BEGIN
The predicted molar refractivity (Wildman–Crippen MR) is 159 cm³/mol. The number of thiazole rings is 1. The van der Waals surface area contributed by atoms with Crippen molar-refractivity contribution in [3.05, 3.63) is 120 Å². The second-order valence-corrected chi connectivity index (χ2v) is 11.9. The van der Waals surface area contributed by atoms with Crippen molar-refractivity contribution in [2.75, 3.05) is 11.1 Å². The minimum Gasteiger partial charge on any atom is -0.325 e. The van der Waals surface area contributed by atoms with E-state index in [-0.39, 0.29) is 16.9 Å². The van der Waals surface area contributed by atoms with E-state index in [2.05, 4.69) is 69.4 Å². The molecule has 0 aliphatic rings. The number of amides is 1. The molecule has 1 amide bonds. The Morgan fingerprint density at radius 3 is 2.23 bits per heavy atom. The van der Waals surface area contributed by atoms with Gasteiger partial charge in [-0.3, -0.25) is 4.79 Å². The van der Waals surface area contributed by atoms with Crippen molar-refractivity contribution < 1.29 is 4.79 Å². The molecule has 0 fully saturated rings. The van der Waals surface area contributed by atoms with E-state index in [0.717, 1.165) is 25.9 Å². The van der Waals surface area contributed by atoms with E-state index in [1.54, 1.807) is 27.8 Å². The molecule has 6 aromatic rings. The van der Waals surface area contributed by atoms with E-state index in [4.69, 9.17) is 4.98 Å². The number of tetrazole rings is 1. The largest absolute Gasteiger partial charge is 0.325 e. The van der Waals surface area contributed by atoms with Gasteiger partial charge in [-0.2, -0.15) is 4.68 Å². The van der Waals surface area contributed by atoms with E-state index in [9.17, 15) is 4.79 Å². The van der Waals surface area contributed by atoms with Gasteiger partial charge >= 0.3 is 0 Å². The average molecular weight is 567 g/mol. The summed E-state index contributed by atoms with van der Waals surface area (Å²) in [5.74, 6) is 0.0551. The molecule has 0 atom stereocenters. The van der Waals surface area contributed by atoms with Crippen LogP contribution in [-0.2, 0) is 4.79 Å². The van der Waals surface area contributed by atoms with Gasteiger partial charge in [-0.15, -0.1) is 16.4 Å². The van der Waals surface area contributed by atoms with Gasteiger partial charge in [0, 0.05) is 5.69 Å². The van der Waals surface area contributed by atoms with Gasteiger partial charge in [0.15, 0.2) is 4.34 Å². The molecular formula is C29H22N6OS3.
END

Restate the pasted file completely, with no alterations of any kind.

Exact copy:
The predicted molar refractivity (Wildman–Crippen MR) is 159 cm³/mol. The number of thiazole rings is 1. The van der Waals surface area contributed by atoms with Crippen molar-refractivity contribution in [3.05, 3.63) is 120 Å². The second-order valence-corrected chi connectivity index (χ2v) is 11.9. The van der Waals surface area contributed by atoms with Crippen molar-refractivity contribution in [2.75, 3.05) is 11.1 Å². The minimum Gasteiger partial charge on any atom is -0.325 e. The van der Waals surface area contributed by atoms with E-state index in [-0.39, 0.29) is 16.9 Å². The van der Waals surface area contributed by atoms with E-state index in [2.05, 4.69) is 69.4 Å². The molecule has 0 aliphatic rings. The number of amides is 1. The molecule has 1 amide bonds. The Morgan fingerprint density at radius 3 is 2.23 bits per heavy atom. The van der Waals surface area contributed by atoms with Gasteiger partial charge in [-0.3, -0.25) is 4.79 Å². The van der Waals surface area contributed by atoms with Crippen molar-refractivity contribution < 1.29 is 4.79 Å². The molecule has 0 fully saturated rings. The van der Waals surface area contributed by atoms with E-state index in [0.717, 1.165) is 25.9 Å². The van der Waals surface area contributed by atoms with E-state index in [1.54, 1.807) is 27.8 Å². The molecule has 6 aromatic rings. The van der Waals surface area contributed by atoms with E-state index in [4.69, 9.17) is 4.98 Å². The number of tetrazole rings is 1. The largest absolute Gasteiger partial charge is 0.325 e. The van der Waals surface area contributed by atoms with Gasteiger partial charge in [-0.2, -0.15) is 4.68 Å². The van der Waals surface area contributed by atoms with E-state index in [9.17, 15) is 4.79 Å². The van der Waals surface area contributed by atoms with Gasteiger partial charge >= 0.3 is 0 Å². The average molecular weight is 567 g/mol. The summed E-state index contributed by atoms with van der Waals surface area (Å²) in [5.74, 6) is 0.0551. The molecule has 0 atom stereocenters. The van der Waals surface area contributed by atoms with Crippen LogP contribution in [-0.2, 0) is 4.79 Å². The van der Waals surface area contributed by atoms with Gasteiger partial charge in [-0.15, -0.1) is 16.4 Å². The van der Waals surface area contributed by atoms with Gasteiger partial charge in [0, 0.05) is 5.69 Å². The van der Waals surface area contributed by atoms with Gasteiger partial charge in [0.15, 0.2) is 4.34 Å². The molecular formula is C29H22N6OS3.